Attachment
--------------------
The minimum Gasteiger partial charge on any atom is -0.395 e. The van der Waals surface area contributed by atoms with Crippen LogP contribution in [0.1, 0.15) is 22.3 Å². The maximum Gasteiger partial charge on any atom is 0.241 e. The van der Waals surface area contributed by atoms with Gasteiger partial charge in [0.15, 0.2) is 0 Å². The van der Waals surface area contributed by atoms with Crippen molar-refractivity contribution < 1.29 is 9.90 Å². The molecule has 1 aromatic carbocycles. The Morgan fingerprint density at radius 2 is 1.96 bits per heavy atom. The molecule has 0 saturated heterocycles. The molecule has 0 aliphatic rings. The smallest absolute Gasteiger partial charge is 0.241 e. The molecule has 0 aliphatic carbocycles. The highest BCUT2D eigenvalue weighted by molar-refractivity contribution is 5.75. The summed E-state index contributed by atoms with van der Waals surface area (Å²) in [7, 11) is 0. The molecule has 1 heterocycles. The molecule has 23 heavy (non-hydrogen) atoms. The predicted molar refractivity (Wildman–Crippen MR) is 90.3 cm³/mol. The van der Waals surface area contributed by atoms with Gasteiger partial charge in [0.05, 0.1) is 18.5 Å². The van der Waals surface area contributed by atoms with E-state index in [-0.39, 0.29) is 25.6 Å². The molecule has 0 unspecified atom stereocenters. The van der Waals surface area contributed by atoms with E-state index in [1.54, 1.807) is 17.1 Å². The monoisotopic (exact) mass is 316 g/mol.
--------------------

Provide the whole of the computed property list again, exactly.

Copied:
The minimum Gasteiger partial charge on any atom is -0.395 e. The van der Waals surface area contributed by atoms with Crippen LogP contribution in [0.1, 0.15) is 22.3 Å². The maximum Gasteiger partial charge on any atom is 0.241 e. The van der Waals surface area contributed by atoms with Gasteiger partial charge in [0.15, 0.2) is 0 Å². The van der Waals surface area contributed by atoms with Crippen molar-refractivity contribution < 1.29 is 9.90 Å². The molecule has 1 aromatic carbocycles. The Morgan fingerprint density at radius 2 is 1.96 bits per heavy atom. The molecule has 0 saturated heterocycles. The molecule has 0 aliphatic rings. The smallest absolute Gasteiger partial charge is 0.241 e. The molecule has 0 aliphatic carbocycles. The highest BCUT2D eigenvalue weighted by molar-refractivity contribution is 5.75. The summed E-state index contributed by atoms with van der Waals surface area (Å²) in [7, 11) is 0. The molecule has 1 heterocycles. The molecule has 23 heavy (non-hydrogen) atoms. The predicted molar refractivity (Wildman–Crippen MR) is 90.3 cm³/mol. The van der Waals surface area contributed by atoms with Gasteiger partial charge in [0.05, 0.1) is 18.5 Å². The van der Waals surface area contributed by atoms with E-state index in [-0.39, 0.29) is 25.6 Å². The molecule has 0 unspecified atom stereocenters. The van der Waals surface area contributed by atoms with E-state index in [1.54, 1.807) is 17.1 Å². The monoisotopic (exact) mass is 316 g/mol.